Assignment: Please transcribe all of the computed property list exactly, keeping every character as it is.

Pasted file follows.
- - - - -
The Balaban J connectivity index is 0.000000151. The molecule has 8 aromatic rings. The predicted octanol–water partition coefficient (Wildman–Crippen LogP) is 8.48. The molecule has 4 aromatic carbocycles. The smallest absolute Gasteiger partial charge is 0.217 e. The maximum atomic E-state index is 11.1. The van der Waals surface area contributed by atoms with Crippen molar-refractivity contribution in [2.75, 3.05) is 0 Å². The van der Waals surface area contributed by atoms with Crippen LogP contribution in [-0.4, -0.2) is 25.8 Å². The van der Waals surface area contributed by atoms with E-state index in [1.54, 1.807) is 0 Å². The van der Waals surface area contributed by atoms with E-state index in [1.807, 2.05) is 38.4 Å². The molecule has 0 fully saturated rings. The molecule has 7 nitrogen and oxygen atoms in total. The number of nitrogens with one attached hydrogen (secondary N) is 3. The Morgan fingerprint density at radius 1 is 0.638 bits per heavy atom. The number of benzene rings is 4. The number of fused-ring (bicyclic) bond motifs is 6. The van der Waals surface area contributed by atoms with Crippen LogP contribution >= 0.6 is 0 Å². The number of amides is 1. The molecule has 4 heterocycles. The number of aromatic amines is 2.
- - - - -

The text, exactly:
The Balaban J connectivity index is 0.000000151. The molecule has 8 aromatic rings. The predicted octanol–water partition coefficient (Wildman–Crippen LogP) is 8.48. The molecule has 4 aromatic carbocycles. The smallest absolute Gasteiger partial charge is 0.217 e. The maximum atomic E-state index is 11.1. The van der Waals surface area contributed by atoms with Crippen molar-refractivity contribution in [2.75, 3.05) is 0 Å². The van der Waals surface area contributed by atoms with Crippen LogP contribution in [-0.4, -0.2) is 25.8 Å². The van der Waals surface area contributed by atoms with E-state index in [1.54, 1.807) is 0 Å². The van der Waals surface area contributed by atoms with E-state index in [1.807, 2.05) is 38.4 Å². The molecule has 0 fully saturated rings. The molecule has 7 nitrogen and oxygen atoms in total. The number of nitrogens with one attached hydrogen (secondary N) is 3. The Morgan fingerprint density at radius 1 is 0.638 bits per heavy atom. The number of benzene rings is 4. The number of fused-ring (bicyclic) bond motifs is 6. The van der Waals surface area contributed by atoms with Crippen LogP contribution >= 0.6 is 0 Å². The number of amides is 1. The molecule has 4 heterocycles. The number of aromatic amines is 2.